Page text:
Tips to Enhance Your Writing Professionalism
I’m putting my English teacher hat on today, one of my favorite things as a writing coach and editor.
Certain errors can make your writing look amateurish and unprofessional.
Here are a few common errors to avoid.
Incorrect: We’re heading to the mountains this weekend, we’re hoping to ski.
That’s technically called a comma splice. Basically, this is two separate sentences joined together with a comma. To correct this mistake, make this two separate sentences, like this:
Correct: We’re heading to the mountains this weekend. We’re hoping to ski.
Another way to correct this is to join the two sentences by using a comma and a coordinating conjunction. Coordinating conjunctions include for, and, nor, but, or, yet, so (remember these by using the acronym FANBOYS).
Correct: We’re heading to the mountains this weekend, and we’re hoping to ski.
Now notice the punctuation in the following sentence:
We’re heading to the mountains this weekend and are hoping to ski.
This is also correct. When you take out the “we’re” in the second part of the sentence, you no longer need the comma.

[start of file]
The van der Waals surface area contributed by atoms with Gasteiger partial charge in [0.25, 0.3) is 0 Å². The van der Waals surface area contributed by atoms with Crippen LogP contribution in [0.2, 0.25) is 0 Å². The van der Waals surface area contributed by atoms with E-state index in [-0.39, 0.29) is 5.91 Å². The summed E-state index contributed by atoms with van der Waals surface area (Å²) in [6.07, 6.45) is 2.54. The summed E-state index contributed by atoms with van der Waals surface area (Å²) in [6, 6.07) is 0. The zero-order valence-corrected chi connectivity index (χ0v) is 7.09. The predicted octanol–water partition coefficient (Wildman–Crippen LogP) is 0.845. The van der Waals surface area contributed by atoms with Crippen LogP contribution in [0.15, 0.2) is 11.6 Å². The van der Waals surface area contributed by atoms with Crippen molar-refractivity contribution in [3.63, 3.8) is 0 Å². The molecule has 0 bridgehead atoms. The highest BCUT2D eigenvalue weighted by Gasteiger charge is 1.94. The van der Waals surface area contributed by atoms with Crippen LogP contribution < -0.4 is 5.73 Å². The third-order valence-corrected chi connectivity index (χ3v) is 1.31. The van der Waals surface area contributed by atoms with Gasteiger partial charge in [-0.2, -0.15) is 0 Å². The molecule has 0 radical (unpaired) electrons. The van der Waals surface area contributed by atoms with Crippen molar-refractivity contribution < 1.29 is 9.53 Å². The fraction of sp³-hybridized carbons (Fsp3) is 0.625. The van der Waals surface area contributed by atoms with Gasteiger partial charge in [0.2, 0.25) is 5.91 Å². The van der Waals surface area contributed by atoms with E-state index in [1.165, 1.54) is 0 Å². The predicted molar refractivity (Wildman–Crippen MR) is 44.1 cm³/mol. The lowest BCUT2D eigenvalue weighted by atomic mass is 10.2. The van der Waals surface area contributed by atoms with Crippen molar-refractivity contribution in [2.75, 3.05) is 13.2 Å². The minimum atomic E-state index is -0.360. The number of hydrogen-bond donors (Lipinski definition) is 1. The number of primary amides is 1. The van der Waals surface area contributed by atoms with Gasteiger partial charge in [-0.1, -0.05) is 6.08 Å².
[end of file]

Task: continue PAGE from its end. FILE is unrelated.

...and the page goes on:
So and so that
So is a coordinating conjunction, so when you use it to join two sentences, you need to use a comma.
Correct: We want to get a good seat, so we need to leave early.
But when you use so in the sense of so that, you do NOT need a comma.
Incorrect: We’re leaving early, so that we can get a good seat.
Correct: We’re leaving early so that we can get a good seat. (Or you can leave out the that, and write like this: We’re leaving early so we can get a good seat.)
Single space after period
A long time ago, some of us (yep, that’s me) learned to use a double space after a period. That’s no longer the standard. Now, the standard is a single space.
The good new is that you don’t have to manually fix that error. You can use Word’s Replace function. In the dialogue box:
Find what: type two spaces
Replace with: type a single space
And then replace all. Voila!
After you’ve written your rough draft, be sure to do some revising and/or editing to correct mistakes like these.
Next Step Coaching Services will be having a devotion writing contest, and we’ll be announcing the contest rules mid July. For just $11.99, you can purchase my How to Write a Devotion Workbook. This workbook will serve as a guide for the structure we’ll expect for our devotion contest entries.
Thank you, Melanie! It was very helpful.
Thanks for stopping by, Julie!